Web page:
First off, for anyone who has taken a writing workshop or wants to take a writing workshop or is a writer or just wants to laugh, may I suggest Jincy Willet’s novel The Writing Class? I peed my panties within the first 10 pages. Hilarious, and a great mood lifter for my depressed inner artist.
I finished my literal writing class this week and I’m sad to see it end. What a zany group of people whose superlative writing skills humbled me. We spent the last class eating enough sugary treats to send a herd of six-year-olds into tasmanian-devil-like hyperactivity, and took breaks between the gorging to do yoga poses. There wasn’t a lot of talk about writing, it was just a party of sorts. A way to say good-bye to each other, after baring our writing souls to one another for three months.
Our little gaggle of writers was like The Breakfast Club. But instead of jocks, princesses, brains, basket-cases (besides me) and criminals, we had the the hilariously sarcastic I’ll-give-David-Sedaris-a-run-for-his-money-one-day writers (for an example, PLEASE read this gem written by one of my classmates); the serious, pensive writers who wrote gorgeous dialogue or mind-blowing descriptions (or both, which made me insanely jealous); poet-like novelists whose work demanded to be read aloud and those writers who took the stereotypical narrative and threw it upside down on its head; writers of layered prose chock full of similes and metaphors, and the minimalist writers whose economy of words made my jaw drop in awe. And our instructor — a young, recent MFA graduate — created such a relaxed, loose, raise-your-freak-flag-and-you-won’t-be-judged environment. I owe him a lot for getting me to write again and encouraging me, even though some weeks I brought some truly shitty stuff to class. Thank you, Mark.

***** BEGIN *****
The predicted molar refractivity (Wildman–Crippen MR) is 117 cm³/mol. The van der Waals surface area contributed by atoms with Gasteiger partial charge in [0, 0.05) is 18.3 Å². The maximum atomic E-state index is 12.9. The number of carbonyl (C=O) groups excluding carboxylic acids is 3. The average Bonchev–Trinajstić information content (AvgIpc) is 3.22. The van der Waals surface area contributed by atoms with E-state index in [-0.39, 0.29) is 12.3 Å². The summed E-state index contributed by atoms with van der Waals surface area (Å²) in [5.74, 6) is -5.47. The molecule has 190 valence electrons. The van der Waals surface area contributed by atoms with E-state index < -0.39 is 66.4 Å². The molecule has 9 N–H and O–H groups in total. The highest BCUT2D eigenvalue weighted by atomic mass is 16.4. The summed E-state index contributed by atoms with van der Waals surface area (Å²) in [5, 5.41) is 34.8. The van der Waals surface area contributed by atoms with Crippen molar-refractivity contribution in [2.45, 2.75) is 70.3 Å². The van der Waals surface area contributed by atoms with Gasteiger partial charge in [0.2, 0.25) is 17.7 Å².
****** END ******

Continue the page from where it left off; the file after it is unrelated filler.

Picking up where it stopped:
I have to admit, though, I feel raw post-class for a couple of reasons. I can sit here and write about mental illness and breakups and vaginas without a second thought — safe within a somewhat anonymous blog persona. But…when forced to read my fiction face-to-face in front of a group of artists who are going to offer feedback, I am terrified. Well, rather, was terrified. The band-aid has been ripped off, however, not without some pain.